Whirlpool install

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  #1  
Old 04-22-06, 11:59 AM
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Whirlpool install

I'm helping my son install a new Whirlpool tub in his home. I ran a 20A dedicated circuit to the tub and installed a 20A GFI breaker in the SEP. I have two questions .....

1. The pump on the tub is double insulated. According to the label is does not require a separate ground. Do I still need to ground the pump to the cold water line?

2. I started to install a simplex 20A receptacle in a standard outlet box. The box is located behind an access panel on a stud adjacent to the pump. Should this box be a wet location box or is a standard box OK here?

Thanks in advance
 
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Old 04-22-06, 12:09 PM
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> 1. The pump on the tub is double insulated.
> According to the label is does not require a separate ground.

But it has a three-prong plug, right?


> Do I still need to ground the pump to the cold water line?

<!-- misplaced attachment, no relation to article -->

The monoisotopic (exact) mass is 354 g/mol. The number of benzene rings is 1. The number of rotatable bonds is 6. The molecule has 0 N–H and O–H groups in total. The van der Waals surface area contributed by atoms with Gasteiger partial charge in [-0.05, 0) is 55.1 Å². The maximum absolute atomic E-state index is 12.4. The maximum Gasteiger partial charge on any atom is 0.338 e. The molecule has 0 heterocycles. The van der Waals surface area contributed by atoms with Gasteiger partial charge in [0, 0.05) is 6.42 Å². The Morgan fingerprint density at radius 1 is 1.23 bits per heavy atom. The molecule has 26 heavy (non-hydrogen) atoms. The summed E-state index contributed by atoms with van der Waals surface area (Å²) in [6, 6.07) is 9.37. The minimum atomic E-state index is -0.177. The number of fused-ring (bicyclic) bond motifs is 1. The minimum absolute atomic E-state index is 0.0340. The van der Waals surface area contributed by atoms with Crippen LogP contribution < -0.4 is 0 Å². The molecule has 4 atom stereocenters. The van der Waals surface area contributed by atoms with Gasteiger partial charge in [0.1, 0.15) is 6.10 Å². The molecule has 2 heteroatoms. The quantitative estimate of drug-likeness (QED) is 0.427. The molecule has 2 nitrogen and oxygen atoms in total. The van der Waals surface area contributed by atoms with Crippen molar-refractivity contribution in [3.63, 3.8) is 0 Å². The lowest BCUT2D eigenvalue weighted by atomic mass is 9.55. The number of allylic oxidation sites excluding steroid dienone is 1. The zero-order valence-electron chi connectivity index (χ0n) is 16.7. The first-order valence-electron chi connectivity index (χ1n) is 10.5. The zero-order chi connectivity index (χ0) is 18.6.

No.


> The box is located behind an access panel on a stud adjacent to the pump.
> Should this box be a wet location box or is a standard box OK here?
Sounds dry to me.
 
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Old 04-22-06, 02:47 PM
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The pump has a polarized two prong plug.
 
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Old 04-22-06, 03:23 PM
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If there is no third prong, you cannot ground it and shouldn't try to.
 
  #5  
Old 04-22-06, 04:57 PM
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The connection to the cold water line is NOT a ground, it is a bond, and IS still required. This is what the lug on the side of the motor is for.
Use a #8 solid copper wire for this.
See NEC 680.74
 
  #6  
Old 04-22-06, 06:21 PM
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Peter, under the 2005 NEC, the pump is required to be bonded to the piping in contact with the circulating water. A bond to the cold/hot water supply is no longer required, if the jurisdiction has adopted the 2005.

Most tubs (probably including Wayne's) have plastic piping for the circulating water, so the lug becomes unused.

They could still be providing the lugs for jurisdictions under prior codes, would be my guess.
 
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Old 04-22-06, 07:47 PM
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True about the change. I forget sometimes since I am not under NEC 2005 yet. It's still not a bad thing to do though.
 
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